Once upon a time, I was an avid reader. As a child I read constantly, indoors, outdoors, on road trips between Washington and California, through meals, and probably while watching TV.
During college I worked in a library and then a book store, thinking that shelving and selling would bring me closer to my love (I was physically closer, but I had to talk to so many people between reading sessions – I couldn’t stay).
It may seem strange, during a month of outside-inspired posts, to dedicate time to books – doesn’t getting lost in a book result in less time outside? I guess that takes me to the reason I read in the first place. Sometimes there’s a degree of escapism, but ultimately my true reason for reading, is to try to make sense of the world around me. Here we are, seven billion humans, fumbling our way through life. Writers, through what seems like magical alchemy, are able to weave together the most fantastic descriptions of who we are, where we are, and perhaps why we’re here.
My outdoor-inspired book list is heavier on the fiction side. They’re not overtly “books about being outside”, but each contains elements that have inspired me to get outside, explore the world, or they’ve made me think more deeply about my own relationship to the world around me. The categorizing was fun, as categorizing always is!
Let’s start with the comics
I spent hours reading about the world travels of five ducks, a reporter, and a dog names Snowy. I’m not sure if it was Barks’ “Lost in the Andes” or TinTin’s “Prisoners of the Sun” that helped me decide to go to Ecuador during college. At any rate, they’ve stuck with me, and now I’m excited to be reading them to my kids.
- Donald Duck – Carl Barks (we had the hardcover compilation, that I read in our living room, whenever I could)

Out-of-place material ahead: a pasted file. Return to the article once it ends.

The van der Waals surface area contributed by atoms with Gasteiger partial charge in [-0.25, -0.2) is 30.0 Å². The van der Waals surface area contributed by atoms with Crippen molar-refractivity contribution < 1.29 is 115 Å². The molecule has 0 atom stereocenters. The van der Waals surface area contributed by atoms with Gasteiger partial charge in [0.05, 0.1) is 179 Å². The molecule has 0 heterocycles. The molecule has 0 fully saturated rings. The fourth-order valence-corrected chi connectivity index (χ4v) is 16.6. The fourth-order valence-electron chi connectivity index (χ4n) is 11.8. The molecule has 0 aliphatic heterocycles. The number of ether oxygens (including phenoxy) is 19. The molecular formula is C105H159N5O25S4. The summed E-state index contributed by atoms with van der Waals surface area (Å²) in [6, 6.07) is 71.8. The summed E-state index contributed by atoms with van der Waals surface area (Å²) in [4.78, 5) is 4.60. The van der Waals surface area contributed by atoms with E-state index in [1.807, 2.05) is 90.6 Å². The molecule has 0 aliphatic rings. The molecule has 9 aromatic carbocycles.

- The Adventures of TinTin – Herge
These are all so predictable, but I loved them, so here they are, no commentary necessary:
- Heidi – Johanna Spyri
- The Secret Garden – Frances Hodgson Burnett
- Little House on the Prairie – Laura Ingalls Wilder
- Anne of Green Gables – Lucy Maud Montgomery
- Beyond the Pawpaw Trees – Palmer Brown
Again, somewhat predictable, but at least I started to branch out of the kiddie chick lit section!
- The Baron in the Trees – Italo Calvino
- A Room with a View – E.M. Forster
- 100 Years of Solitude – Garcia Marquez
- On The Road – Jack Kerouac
- Ceremony – Leslie Marmon Silko
- Jitterbug Perfume – Tom Robbins
- Walden – Henry David Thoreau
- Essential Writings – Ralph Waldo Emerson
- The Alchemist – Paulo Coelho
- The Sparrow – Mary Doria Russell
- The Poisonwood Bible – Barbara Kingsolver
- Watermelon Nights – Greg Sarris
- Hoot – Carl Hiassen
- The House of the Scorpion – Nancy Farmer
- Hatchet – Gary Paulsen
- Seedfolks – Paul Fleishmann
Present -day, on the night stand
Maybe the most random to date, but they’re ones that are at the top of my mind.
- The Reconstructionist – Nick Arvin
- The Atlas of Birds: Diversity, Behavior, and Conservation – Mike Unwin
- The Enchantress of Florence – Salman Rushdie
I feel like I should explain my reasoning on some of these choices, but on the other hand, maybe you’ll be inspired to pick up a few titles and figure out the natural world connections for yourself. I know there are hundreds of other choices that would make sense – what books are on your outdoor-inspired list?